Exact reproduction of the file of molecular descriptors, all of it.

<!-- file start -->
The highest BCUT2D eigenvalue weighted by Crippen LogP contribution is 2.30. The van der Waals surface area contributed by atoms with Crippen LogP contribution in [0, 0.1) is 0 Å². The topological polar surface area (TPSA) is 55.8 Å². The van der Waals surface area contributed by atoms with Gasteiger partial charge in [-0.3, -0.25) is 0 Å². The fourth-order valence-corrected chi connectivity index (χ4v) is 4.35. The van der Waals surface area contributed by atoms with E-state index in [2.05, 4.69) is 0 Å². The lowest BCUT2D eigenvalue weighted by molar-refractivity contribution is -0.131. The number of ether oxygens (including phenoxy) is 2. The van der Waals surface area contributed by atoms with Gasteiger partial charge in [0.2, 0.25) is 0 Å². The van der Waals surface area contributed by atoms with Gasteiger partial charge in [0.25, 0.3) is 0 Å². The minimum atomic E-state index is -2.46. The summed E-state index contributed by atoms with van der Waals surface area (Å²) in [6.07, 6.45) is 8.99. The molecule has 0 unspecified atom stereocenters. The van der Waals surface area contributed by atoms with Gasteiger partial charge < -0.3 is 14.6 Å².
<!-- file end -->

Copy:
The highest BCUT2D eigenvalue weighted by Crippen LogP contribution is 2.30. The van der Waals surface area contributed by atoms with Crippen LogP contribution in [0, 0.1) is 0 Å². The topological polar surface area (TPSA) is 55.8 Å². The van der Waals surface area contributed by atoms with Gasteiger partial charge in [-0.3, -0.25) is 0 Å². The fourth-order valence-corrected chi connectivity index (χ4v) is 4.35. The van der Waals surface area contributed by atoms with E-state index in [2.05, 4.69) is 0 Å². The lowest BCUT2D eigenvalue weighted by molar-refractivity contribution is -0.131. The number of ether oxygens (including phenoxy) is 2. The van der Waals surface area contributed by atoms with Gasteiger partial charge in [0.2, 0.25) is 0 Å². The van der Waals surface area contributed by atoms with Gasteiger partial charge in [0.25, 0.3) is 0 Å². The minimum atomic E-state index is -2.46. The summed E-state index contributed by atoms with van der Waals surface area (Å²) in [6.07, 6.45) is 8.99. The molecule has 0 unspecified atom stereocenters. The van der Waals surface area contributed by atoms with Gasteiger partial charge < -0.3 is 14.6 Å².